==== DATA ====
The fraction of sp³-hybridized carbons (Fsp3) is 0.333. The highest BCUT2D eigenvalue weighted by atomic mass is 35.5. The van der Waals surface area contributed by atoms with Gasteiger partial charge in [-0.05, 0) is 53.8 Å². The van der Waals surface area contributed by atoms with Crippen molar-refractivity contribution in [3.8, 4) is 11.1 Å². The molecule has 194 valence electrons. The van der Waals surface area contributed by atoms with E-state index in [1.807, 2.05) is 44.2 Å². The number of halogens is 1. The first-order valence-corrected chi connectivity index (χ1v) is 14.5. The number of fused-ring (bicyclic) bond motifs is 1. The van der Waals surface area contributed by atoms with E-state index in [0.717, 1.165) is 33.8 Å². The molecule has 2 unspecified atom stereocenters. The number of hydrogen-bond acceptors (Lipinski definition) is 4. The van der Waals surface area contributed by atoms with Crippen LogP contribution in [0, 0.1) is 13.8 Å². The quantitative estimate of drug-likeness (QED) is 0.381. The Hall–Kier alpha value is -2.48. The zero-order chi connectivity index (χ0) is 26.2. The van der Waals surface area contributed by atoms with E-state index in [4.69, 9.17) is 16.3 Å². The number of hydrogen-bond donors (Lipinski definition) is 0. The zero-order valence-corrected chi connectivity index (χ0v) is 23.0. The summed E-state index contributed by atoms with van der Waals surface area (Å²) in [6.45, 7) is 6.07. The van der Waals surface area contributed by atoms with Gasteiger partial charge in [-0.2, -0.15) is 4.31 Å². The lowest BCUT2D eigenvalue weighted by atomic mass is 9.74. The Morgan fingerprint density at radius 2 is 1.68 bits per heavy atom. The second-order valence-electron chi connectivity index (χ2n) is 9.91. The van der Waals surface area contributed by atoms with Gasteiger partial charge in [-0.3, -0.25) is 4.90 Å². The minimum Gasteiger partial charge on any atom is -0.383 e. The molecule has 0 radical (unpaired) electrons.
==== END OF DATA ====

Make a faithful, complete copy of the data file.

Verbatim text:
The fraction of sp³-hybridized carbons (Fsp3) is 0.333. The highest BCUT2D eigenvalue weighted by atomic mass is 35.5. The van der Waals surface area contributed by atoms with Gasteiger partial charge in [-0.05, 0) is 53.8 Å². The van der Waals surface area contributed by atoms with Crippen molar-refractivity contribution in [3.8, 4) is 11.1 Å². The molecule has 194 valence electrons. The van der Waals surface area contributed by atoms with E-state index in [1.807, 2.05) is 44.2 Å². The number of halogens is 1. The first-order valence-corrected chi connectivity index (χ1v) is 14.5. The number of fused-ring (bicyclic) bond motifs is 1. The van der Waals surface area contributed by atoms with E-state index in [0.717, 1.165) is 33.8 Å². The molecule has 2 unspecified atom stereocenters. The number of hydrogen-bond acceptors (Lipinski definition) is 4. The van der Waals surface area contributed by atoms with Crippen LogP contribution in [0, 0.1) is 13.8 Å². The quantitative estimate of drug-likeness (QED) is 0.381. The Hall–Kier alpha value is -2.48. The zero-order chi connectivity index (χ0) is 26.2. The van der Waals surface area contributed by atoms with E-state index in [4.69, 9.17) is 16.3 Å². The number of hydrogen-bond donors (Lipinski definition) is 0. The zero-order valence-corrected chi connectivity index (χ0v) is 23.0. The summed E-state index contributed by atoms with van der Waals surface area (Å²) in [6.45, 7) is 6.07. The van der Waals surface area contributed by atoms with Gasteiger partial charge in [-0.2, -0.15) is 4.31 Å². The lowest BCUT2D eigenvalue weighted by atomic mass is 9.74. The Morgan fingerprint density at radius 2 is 1.68 bits per heavy atom. The second-order valence-electron chi connectivity index (χ2n) is 9.91. The van der Waals surface area contributed by atoms with Gasteiger partial charge in [-0.3, -0.25) is 4.90 Å². The minimum Gasteiger partial charge on any atom is -0.383 e. The molecule has 0 radical (unpaired) electrons.